Sea surges and swells in ‘Sadko’ opera

Sadko 2SILVER SPRING – “The ocean foamed, and from the white billows rose the visage of the great King of the Sea, crowned in weeds of his watery kingdom,” writes the poet Heine. England, Greece, and even Germany (home to Heine) all have their great poetry of the sea. Such art of the maritime is presented in Russian music in Nikolai Rimsky-Korsakov’s opera “Sadko,” performed at Silver Spring’s Randolph Road Theatre during performances in March.


The Gospel at Colonus' message of acceptance is timely in today’s political climate

Avant Bard 2018 The Gospel at Colonus 07ARLINGTON, VA – The Gospel at Colonus is onstage at the Gunston Arts Center in Arlington through March 25th and is the African-American inspired version of Sophocles’ tragedy, “Oedipus at Colonus.”

An Avant Bard production, the musical, a mixture of gospel revival, Greek tragedy, and soulful Motown revue, was a finalist for the 1985 Pulitzer Prize for Drama and won the 1984 Obie Award for Best Musical. In today’s political climate, with its anti-refugee policies, this 30-year-old's production is timely and relevant.

Directed and choreographed by Sandra L. Holloway, based on original direction by Jennifer Nelson, the show dramatically conjures up the pathos of Oedipus, the tragic king in Greek mythology who ruled over the city of Thebes.

The son of King Laius and Queen Jocasta, Oedipus unknowingly fulfills a prophecy by killing his father, marrying his mother and having four children with her. The result is disastrous for his city and family.


Don Carlo Staged at the Kennedy Center

Tenor Russell Thomas Don Carlo in WNOs Don Carlo credit Scott Suchman 2WASHINGTON, D.C. – Kennedy Center audiences currently have an opportunity to see "Don Carlo," an opera of Giuseppe Verdi, based on a play by Friedrich Schiller. This opera by Verdi is not often performed, and plays by Schiller - one of the great dramatists of the world theatre - are performed even less in the United States. Thus, this is a unique opportunity, an opportunity to which the Washington National Opera’s performance only does partial justice. That partial justice is the quality of the singing; the injustice is the quality of the staging, though, in one scene, the avant-garde staging brings about a keen awareness of an ethical problem in the work.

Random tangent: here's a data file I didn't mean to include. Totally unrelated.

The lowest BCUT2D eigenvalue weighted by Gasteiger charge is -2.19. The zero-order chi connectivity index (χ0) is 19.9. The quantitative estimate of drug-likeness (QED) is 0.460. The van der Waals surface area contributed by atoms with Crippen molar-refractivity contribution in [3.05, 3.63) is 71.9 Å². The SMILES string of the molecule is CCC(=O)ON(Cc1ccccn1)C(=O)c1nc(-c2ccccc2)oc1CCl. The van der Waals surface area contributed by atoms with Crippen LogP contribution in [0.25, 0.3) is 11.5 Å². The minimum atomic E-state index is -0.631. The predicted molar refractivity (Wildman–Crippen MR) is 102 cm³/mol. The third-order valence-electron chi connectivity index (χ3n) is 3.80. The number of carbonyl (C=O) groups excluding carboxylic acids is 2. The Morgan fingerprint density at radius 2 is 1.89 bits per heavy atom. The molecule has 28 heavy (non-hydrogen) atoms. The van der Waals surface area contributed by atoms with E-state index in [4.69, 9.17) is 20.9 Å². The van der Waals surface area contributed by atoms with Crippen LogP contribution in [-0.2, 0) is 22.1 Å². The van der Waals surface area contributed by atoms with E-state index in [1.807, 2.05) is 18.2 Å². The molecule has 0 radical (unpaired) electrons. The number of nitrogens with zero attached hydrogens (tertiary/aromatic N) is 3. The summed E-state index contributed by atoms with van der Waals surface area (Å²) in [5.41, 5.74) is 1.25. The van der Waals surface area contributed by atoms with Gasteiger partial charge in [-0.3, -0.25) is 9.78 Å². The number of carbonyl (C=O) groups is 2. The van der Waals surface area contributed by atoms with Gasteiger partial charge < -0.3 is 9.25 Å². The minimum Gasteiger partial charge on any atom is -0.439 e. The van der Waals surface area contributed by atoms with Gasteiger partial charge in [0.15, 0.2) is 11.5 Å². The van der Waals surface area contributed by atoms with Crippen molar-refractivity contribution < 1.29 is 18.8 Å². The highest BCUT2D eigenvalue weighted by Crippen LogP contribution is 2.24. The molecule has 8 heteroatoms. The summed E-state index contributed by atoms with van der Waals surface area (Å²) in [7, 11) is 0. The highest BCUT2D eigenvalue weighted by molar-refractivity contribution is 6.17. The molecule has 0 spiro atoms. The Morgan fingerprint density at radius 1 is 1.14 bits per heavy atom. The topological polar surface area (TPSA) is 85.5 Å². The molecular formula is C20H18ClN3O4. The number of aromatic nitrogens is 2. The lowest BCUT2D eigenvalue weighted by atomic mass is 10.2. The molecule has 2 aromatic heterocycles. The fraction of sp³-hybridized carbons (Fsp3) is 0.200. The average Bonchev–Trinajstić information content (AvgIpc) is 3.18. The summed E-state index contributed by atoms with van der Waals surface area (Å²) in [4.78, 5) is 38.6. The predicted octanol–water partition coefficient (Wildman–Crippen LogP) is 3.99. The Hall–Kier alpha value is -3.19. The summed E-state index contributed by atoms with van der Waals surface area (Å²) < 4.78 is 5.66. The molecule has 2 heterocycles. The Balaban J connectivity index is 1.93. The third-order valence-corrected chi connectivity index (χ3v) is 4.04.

Heather Raffo’s 'Noura' highlights refugee identity struggles

NOURA 0022 1WASHINGTON, D.C. – Heather Raffo’s “Noura” is on stage through March 11 at the Shakespeare Theatre in D.C., and is a take on Henrik Ibsen’s “A Doll’s House” through the eyes of a family of three Christian Iraqi refugees.


An entertaining and accessible Merry Widow

MerryWidow4ROCKVILLE – “Girls! Girls! Girls!” We refer not to the title of the Elvis Presley movie, but quote an exclamation from the singing septet in the Victorian Lyric Opera Company’s highly accessible production of Franz Lehar’s century-old operetta The Merry Widow. The “merry widow” of the title is Hanna Glawari, a native of the impoverished, postage stamp-sized (and fictional) country of Pontevedra. Her elderly husband died and left her a fortune. Now she is about to marry a Frenchman, and this marriage is opposed by her countrymen: she is the only wealthy person in the country, and they fear the loss of her taxable assets. The lover of her youth, one Danilo, is now a diplomat in Pontevedra's embassy in Paris. Danilo is instructed to court Hanna with the intention of engagement and marriage in order to save his country from bankruptcy. Although he is still sincerely in love with her, she assumes he has only resumed his courtship because she is the very rich “merry widow.” It is a comic tale in which the pursuit of true love is juxtaposed with a love of convenience – and connivance.